Income and wellbeing up, but consumers fear for the economy

13th August 2019.

Despite household income rising and scores for wellbeing increasing, British consumers fear for the economy in general, with worries over rising unemployment at a six-year high and expectations of the economy’s performance over the next year their most gloomy since 2011.

The Office for National Statistics said that “all main measures of economic wellbeing increased” in the first three months of 2019, with household income up by 1.8% while spending per head rose by 1.2%, compared to the same period last year – an all-time high.

Per-capita net wealth rose by 3%, driven by an increase in the value of equity and investment fund shares and pension schemes.

Howard Archer, chief economic adviser at EY Item Club, points out that consumer confidence has played an important role in countering falling investment over the year so far.

Martin Beck at Oxford Economics notes: “Intuitively, personal circumstances are likely to be a more important driver of households’ willingness to spend than the rather nebulous concept of the ‘economy’.”

Economy shrinks 0.2%

Data from the Office for National Statistics shows that the economy shrank by 0.2% between April and June, marking the first contraction since 2012.

Consensus among analysts had seen a forecast of 0% growth in Q2. The 0.2% dip in GDP follows growth of 0.5% in the first three months of the year, with Q1 boosted by stockpiling ahead of the original Brexit deadline of March 29. This contributed to Q2’s fall, with buying reduced as companies utilised the stockpiled goods and materials.

Analysis of Q2 performance shows that import levels were down 13% quarter-on-quarter, exports fell 1.5%, manufacturing output was down 2.3% and business investment was 0.5% lower. PwC economist Mike Jakeman warned that the possibility of a recession – defined as two consecutive quarters where the economy shrinks – “is now very real”.

He commented: “Monthly data for June showed no growth at all, which suggests that the economy is entering the third quarter with no momentum.”

Tej Parikh, chief economist at the Institute of Directors, said the economy is “facing a bumpy ride going into the third quarter”.

Chancellor Sajid Javid offered that while we are in a “challenging period across the global economy … the fundamentals of the British economy are strong”.

UK faces long-term risks on all fronts

Kallum Pickering, the senior economist at Berenberg, examines in today’s daily telegraph the economic risks facing the UK as it leaves the EU, suggesting Boris Johnson’s spending plans could backfire.

But a snap election resulting in a Corbyn-led Labour government would bring higher risks, says Pickering, pointing out that an “economy facing excessive regulation and poor fiscal discipline could not prosper even within the most frictionless trading regime.”

With the risks of a no-deal Brexit and a far-Left government, it is no wonder investors are spooked; but for the UK to be taken seriously outside the EU “it has to pursue policies that adhere to sound economic principles,” Pickering concludes.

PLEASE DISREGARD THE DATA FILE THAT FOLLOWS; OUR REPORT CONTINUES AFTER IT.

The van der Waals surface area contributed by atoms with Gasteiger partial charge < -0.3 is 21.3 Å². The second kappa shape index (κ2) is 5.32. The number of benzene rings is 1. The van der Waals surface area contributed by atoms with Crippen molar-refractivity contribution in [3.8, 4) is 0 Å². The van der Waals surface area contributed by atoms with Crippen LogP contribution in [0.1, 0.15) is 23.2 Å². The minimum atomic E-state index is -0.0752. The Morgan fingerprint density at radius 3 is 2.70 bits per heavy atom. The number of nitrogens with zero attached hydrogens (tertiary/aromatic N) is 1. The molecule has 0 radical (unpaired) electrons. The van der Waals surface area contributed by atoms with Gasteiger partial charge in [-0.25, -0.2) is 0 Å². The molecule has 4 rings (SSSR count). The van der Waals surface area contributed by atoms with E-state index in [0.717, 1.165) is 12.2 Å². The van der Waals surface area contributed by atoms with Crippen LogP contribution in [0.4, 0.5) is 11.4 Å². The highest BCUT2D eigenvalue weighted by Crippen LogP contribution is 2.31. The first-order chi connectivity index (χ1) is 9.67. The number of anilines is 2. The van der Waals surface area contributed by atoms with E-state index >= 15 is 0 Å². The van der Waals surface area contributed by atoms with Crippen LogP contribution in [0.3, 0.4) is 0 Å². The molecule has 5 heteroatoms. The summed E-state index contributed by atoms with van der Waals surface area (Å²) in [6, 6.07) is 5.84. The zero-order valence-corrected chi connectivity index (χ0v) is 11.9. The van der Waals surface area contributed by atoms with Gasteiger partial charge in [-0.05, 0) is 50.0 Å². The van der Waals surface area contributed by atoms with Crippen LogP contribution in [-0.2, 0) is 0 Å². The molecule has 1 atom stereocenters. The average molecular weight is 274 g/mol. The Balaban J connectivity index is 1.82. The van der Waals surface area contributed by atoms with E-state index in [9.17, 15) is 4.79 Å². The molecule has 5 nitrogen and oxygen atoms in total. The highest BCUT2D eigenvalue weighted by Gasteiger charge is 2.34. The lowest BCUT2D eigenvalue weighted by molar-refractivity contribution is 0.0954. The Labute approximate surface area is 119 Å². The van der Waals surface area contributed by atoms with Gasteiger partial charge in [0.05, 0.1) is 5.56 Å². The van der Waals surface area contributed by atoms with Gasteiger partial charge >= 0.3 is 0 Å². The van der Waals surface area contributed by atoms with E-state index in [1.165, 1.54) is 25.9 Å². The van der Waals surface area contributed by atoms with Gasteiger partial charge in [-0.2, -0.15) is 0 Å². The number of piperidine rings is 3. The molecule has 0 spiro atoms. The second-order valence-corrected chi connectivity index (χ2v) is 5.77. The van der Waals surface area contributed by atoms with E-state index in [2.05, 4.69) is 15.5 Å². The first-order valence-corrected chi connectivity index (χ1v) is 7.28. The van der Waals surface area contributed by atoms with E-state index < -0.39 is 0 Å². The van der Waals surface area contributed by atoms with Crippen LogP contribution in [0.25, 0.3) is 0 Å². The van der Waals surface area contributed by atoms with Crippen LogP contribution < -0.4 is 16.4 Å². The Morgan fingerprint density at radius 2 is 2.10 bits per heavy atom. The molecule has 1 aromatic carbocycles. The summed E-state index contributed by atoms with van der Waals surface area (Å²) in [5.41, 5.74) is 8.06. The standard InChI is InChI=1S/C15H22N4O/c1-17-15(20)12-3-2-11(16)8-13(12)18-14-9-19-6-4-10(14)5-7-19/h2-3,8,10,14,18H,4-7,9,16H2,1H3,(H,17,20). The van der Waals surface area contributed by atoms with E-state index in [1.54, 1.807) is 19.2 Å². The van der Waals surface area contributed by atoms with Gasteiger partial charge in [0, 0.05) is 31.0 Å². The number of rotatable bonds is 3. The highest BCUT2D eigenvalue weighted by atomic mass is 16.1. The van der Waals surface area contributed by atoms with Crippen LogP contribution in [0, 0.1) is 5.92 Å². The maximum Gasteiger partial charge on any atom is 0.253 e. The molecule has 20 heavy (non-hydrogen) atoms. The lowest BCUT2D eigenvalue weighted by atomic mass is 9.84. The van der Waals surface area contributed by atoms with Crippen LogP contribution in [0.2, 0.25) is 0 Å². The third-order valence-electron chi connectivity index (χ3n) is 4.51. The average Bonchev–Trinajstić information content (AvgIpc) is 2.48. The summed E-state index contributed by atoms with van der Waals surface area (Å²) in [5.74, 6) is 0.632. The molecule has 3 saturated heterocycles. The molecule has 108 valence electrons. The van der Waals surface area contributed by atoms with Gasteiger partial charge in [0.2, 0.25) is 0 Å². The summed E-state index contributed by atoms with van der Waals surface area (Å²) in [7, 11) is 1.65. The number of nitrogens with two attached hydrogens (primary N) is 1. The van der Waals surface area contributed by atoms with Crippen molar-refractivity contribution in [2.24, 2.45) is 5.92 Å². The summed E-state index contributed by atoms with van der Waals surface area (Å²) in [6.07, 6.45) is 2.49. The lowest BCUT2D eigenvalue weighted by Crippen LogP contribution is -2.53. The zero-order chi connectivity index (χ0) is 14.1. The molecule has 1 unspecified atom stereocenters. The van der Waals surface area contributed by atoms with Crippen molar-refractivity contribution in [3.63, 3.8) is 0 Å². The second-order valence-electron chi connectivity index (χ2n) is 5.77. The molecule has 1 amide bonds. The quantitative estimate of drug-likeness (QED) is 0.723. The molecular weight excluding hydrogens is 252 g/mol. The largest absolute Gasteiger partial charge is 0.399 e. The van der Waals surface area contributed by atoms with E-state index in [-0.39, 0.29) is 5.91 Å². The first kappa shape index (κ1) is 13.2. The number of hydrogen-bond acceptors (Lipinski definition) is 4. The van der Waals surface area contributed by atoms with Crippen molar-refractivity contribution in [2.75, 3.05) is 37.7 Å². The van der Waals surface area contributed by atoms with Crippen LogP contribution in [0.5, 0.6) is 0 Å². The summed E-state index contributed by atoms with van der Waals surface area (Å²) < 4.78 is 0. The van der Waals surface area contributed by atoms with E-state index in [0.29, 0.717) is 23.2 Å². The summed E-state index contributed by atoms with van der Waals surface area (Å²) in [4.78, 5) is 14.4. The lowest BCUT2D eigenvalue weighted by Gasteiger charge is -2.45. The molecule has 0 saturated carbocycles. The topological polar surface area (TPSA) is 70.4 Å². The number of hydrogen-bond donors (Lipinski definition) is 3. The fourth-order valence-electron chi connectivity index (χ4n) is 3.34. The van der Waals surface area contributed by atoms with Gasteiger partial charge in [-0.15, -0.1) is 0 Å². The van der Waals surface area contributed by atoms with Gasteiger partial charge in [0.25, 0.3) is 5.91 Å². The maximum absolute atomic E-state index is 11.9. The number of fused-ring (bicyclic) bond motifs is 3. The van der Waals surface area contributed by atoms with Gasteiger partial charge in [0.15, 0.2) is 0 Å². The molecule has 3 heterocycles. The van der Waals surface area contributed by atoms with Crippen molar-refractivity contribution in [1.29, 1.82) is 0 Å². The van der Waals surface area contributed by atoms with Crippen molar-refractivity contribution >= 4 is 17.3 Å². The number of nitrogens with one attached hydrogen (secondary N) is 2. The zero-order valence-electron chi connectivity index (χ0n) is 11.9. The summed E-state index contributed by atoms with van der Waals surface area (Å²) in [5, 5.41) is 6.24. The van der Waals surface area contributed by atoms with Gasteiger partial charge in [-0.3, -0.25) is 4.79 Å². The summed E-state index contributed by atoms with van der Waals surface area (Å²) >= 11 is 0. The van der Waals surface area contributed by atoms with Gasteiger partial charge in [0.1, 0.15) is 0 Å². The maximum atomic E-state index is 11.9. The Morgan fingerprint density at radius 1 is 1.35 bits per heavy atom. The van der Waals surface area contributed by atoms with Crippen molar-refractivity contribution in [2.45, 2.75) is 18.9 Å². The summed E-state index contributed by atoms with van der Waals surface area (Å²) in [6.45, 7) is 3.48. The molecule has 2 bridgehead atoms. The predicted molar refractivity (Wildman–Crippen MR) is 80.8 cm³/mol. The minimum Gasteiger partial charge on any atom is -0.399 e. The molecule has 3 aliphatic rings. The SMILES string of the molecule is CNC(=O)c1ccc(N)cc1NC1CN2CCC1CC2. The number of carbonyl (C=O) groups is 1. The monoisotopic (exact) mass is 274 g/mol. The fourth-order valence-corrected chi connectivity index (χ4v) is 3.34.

Job vacancies fall by 4%

The uncertainty is hitting the jobs market.

The number of job vacancies has fallen by 4% since the start of the year as firms contend with rising wages and a sluggish economy, according to BDO.

The firm’s Peter Hemington said: “This could be the beginning of the end of the strong employment market in the UK. Businesses are facing upwards pressure on wages even while the economy lags, so hiring plans are taking a hit.”

German financial sector wants EU to take hardline with UK

Findings released on Monday by Frankfurt University’s Centre for Financial Studies indicate a hardening of sentiment among German bankers and financial service providers, who now expect a no-deal Brexit is unavoidable, with 70% saying the EU should not offer the UK any more concessions to avoid no-deal.

Some 61% of those surveyed believe the financial markets have not yet effectively factored in the risk of no-deal, however, almost two-thirds said they believed the German financial sector was sufficiently prepared to cope with no-deal.

Hubertus Väth, managing director of Frankfurt Main Finance, which funded the study, said it would be important for financial centres in continental Europe “to demonstrate their efficiency” and successful cooperation could see Europe “emerge from the crisis even stronger.”

BoE told to cut rates ahead of Brexit

Following ONS data showing a 0.2% fall in GDP in the second quarter, the Bank of England has come under pressure to cut interest rates before Britain’s departure from the EU.

Geoffrey Yu of UBS Wealth Management said: “As uncertainty continues to loom over the UK economy, the difficult run of data is expected to continue and the Bank will need to consider its next step carefully as its global peers embark on further rate cuts.”

Elsewhere, Yael Selfin, chief economist at KPMG, commented: “It is clear that the uncertainty and prospects of Brexit are causing havoc on the UK business environment, with business investment contracting once again and significantly hurting the future prospects of the UK economy.”

SME bosses risk health by shunning holidays

However not everyones wellbeing is ok.

Small business owners are being urged to take a break after a survey by Simply Business found bosses are going without a holiday for several years.

Time pressures and money concerns mean that 9% of SME owners – equivalent to more than half a million – haven’t had a holiday in as long as five years.

The business insurance firm said the trend of UK business owners struggling to switch off could lead to mental and physical health issues and dent productivity.